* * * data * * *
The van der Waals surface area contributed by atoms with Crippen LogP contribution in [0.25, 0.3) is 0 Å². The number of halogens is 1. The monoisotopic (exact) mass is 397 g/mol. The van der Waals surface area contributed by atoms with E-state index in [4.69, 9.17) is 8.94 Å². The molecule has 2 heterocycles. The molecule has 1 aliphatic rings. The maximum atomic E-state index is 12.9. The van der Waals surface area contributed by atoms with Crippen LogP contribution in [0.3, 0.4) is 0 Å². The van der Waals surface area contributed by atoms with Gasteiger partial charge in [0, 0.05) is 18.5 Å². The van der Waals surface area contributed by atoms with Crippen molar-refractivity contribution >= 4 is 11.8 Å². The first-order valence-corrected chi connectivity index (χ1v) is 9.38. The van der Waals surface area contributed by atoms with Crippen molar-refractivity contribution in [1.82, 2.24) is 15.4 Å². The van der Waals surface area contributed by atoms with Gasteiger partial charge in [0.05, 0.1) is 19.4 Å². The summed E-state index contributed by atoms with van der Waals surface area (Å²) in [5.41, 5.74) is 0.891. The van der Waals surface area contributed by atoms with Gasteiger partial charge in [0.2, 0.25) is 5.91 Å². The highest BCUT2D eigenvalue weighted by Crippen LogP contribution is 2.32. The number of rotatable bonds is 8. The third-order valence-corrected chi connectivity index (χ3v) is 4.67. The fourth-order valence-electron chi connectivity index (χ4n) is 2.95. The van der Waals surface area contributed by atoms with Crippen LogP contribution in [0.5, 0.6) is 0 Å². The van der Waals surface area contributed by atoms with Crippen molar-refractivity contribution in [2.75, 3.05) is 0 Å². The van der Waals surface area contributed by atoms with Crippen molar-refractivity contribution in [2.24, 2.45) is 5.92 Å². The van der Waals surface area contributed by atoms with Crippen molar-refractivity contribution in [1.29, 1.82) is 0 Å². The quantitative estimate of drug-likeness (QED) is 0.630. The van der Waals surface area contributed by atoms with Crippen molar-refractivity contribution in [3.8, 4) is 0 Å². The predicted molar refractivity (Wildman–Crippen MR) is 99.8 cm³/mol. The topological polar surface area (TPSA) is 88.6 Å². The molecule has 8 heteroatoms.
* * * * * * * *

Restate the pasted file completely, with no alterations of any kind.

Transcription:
The van der Waals surface area contributed by atoms with Crippen LogP contribution in [0.25, 0.3) is 0 Å². The number of halogens is 1. The monoisotopic (exact) mass is 397 g/mol. The van der Waals surface area contributed by atoms with E-state index in [4.69, 9.17) is 8.94 Å². The molecule has 2 heterocycles. The molecule has 1 aliphatic rings. The maximum atomic E-state index is 12.9. The van der Waals surface area contributed by atoms with Crippen LogP contribution in [0.3, 0.4) is 0 Å². The van der Waals surface area contributed by atoms with Gasteiger partial charge in [0, 0.05) is 18.5 Å². The van der Waals surface area contributed by atoms with Crippen molar-refractivity contribution >= 4 is 11.8 Å². The first-order valence-corrected chi connectivity index (χ1v) is 9.38. The van der Waals surface area contributed by atoms with Crippen molar-refractivity contribution in [1.82, 2.24) is 15.4 Å². The van der Waals surface area contributed by atoms with Gasteiger partial charge in [0.05, 0.1) is 19.4 Å². The summed E-state index contributed by atoms with van der Waals surface area (Å²) in [5.41, 5.74) is 0.891. The van der Waals surface area contributed by atoms with Gasteiger partial charge in [0.2, 0.25) is 5.91 Å². The highest BCUT2D eigenvalue weighted by Crippen LogP contribution is 2.32. The number of rotatable bonds is 8. The third-order valence-corrected chi connectivity index (χ3v) is 4.67. The fourth-order valence-electron chi connectivity index (χ4n) is 2.95. The van der Waals surface area contributed by atoms with Crippen LogP contribution in [0.5, 0.6) is 0 Å². The van der Waals surface area contributed by atoms with Crippen molar-refractivity contribution in [2.75, 3.05) is 0 Å². The van der Waals surface area contributed by atoms with Crippen molar-refractivity contribution in [2.24, 2.45) is 5.92 Å². The van der Waals surface area contributed by atoms with Crippen molar-refractivity contribution in [1.29, 1.82) is 0 Å². The quantitative estimate of drug-likeness (QED) is 0.630. The van der Waals surface area contributed by atoms with Crippen molar-refractivity contribution in [3.8, 4) is 0 Å². The predicted molar refractivity (Wildman–Crippen MR) is 99.8 cm³/mol. The topological polar surface area (TPSA) is 88.6 Å². The molecule has 8 heteroatoms.